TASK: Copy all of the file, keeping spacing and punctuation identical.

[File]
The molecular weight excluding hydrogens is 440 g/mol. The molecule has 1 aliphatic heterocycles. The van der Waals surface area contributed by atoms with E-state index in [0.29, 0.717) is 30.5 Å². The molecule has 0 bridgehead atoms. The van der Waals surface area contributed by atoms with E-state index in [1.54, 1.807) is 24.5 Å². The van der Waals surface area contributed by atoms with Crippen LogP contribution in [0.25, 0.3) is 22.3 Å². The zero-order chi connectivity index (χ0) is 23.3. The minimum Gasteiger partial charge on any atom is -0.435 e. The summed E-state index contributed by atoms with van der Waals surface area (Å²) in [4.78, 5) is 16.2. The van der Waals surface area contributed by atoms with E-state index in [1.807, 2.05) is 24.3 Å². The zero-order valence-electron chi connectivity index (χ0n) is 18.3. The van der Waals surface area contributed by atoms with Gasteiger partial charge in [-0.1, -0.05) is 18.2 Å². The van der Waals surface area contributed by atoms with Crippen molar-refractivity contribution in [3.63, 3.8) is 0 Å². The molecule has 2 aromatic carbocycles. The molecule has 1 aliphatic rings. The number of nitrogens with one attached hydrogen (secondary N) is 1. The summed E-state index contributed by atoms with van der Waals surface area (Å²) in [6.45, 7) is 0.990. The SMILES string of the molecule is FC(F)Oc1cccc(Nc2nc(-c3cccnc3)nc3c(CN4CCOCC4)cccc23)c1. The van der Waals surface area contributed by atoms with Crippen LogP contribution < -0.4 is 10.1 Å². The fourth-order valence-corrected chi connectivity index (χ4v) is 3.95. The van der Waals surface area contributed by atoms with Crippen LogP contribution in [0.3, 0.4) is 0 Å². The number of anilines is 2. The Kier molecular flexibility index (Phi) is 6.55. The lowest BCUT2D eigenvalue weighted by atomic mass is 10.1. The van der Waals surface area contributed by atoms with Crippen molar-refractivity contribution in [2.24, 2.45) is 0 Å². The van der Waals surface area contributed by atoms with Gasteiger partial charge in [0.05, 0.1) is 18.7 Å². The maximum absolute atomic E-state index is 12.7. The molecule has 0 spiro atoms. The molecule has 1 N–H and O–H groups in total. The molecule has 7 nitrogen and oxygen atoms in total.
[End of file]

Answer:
The molecular weight excluding hydrogens is 440 g/mol. The molecule has 1 aliphatic heterocycles. The van der Waals surface area contributed by atoms with E-state index in [0.29, 0.717) is 30.5 Å². The molecule has 0 bridgehead atoms. The van der Waals surface area contributed by atoms with E-state index in [1.54, 1.807) is 24.5 Å². The van der Waals surface area contributed by atoms with Crippen LogP contribution in [0.25, 0.3) is 22.3 Å². The zero-order chi connectivity index (χ0) is 23.3. The minimum Gasteiger partial charge on any atom is -0.435 e. The summed E-state index contributed by atoms with van der Waals surface area (Å²) in [4.78, 5) is 16.2. The van der Waals surface area contributed by atoms with E-state index in [1.807, 2.05) is 24.3 Å². The zero-order valence-electron chi connectivity index (χ0n) is 18.3. The van der Waals surface area contributed by atoms with Gasteiger partial charge in [-0.1, -0.05) is 18.2 Å². The van der Waals surface area contributed by atoms with Crippen molar-refractivity contribution in [3.63, 3.8) is 0 Å². The molecule has 2 aromatic carbocycles. The molecule has 1 aliphatic rings. The number of nitrogens with one attached hydrogen (secondary N) is 1. The summed E-state index contributed by atoms with van der Waals surface area (Å²) in [6.45, 7) is 0.990. The SMILES string of the molecule is FC(F)Oc1cccc(Nc2nc(-c3cccnc3)nc3c(CN4CCOCC4)cccc23)c1. The van der Waals surface area contributed by atoms with Crippen LogP contribution < -0.4 is 10.1 Å². The fourth-order valence-corrected chi connectivity index (χ4v) is 3.95. The van der Waals surface area contributed by atoms with Crippen LogP contribution in [0.3, 0.4) is 0 Å². The number of anilines is 2. The Kier molecular flexibility index (Phi) is 6.55. The lowest BCUT2D eigenvalue weighted by atomic mass is 10.1. The van der Waals surface area contributed by atoms with Crippen molar-refractivity contribution in [2.24, 2.45) is 0 Å². The van der Waals surface area contributed by atoms with Gasteiger partial charge in [0.05, 0.1) is 18.7 Å². The maximum absolute atomic E-state index is 12.7. The molecule has 0 spiro atoms. The molecule has 1 N–H and O–H groups in total. The molecule has 7 nitrogen and oxygen atoms in total.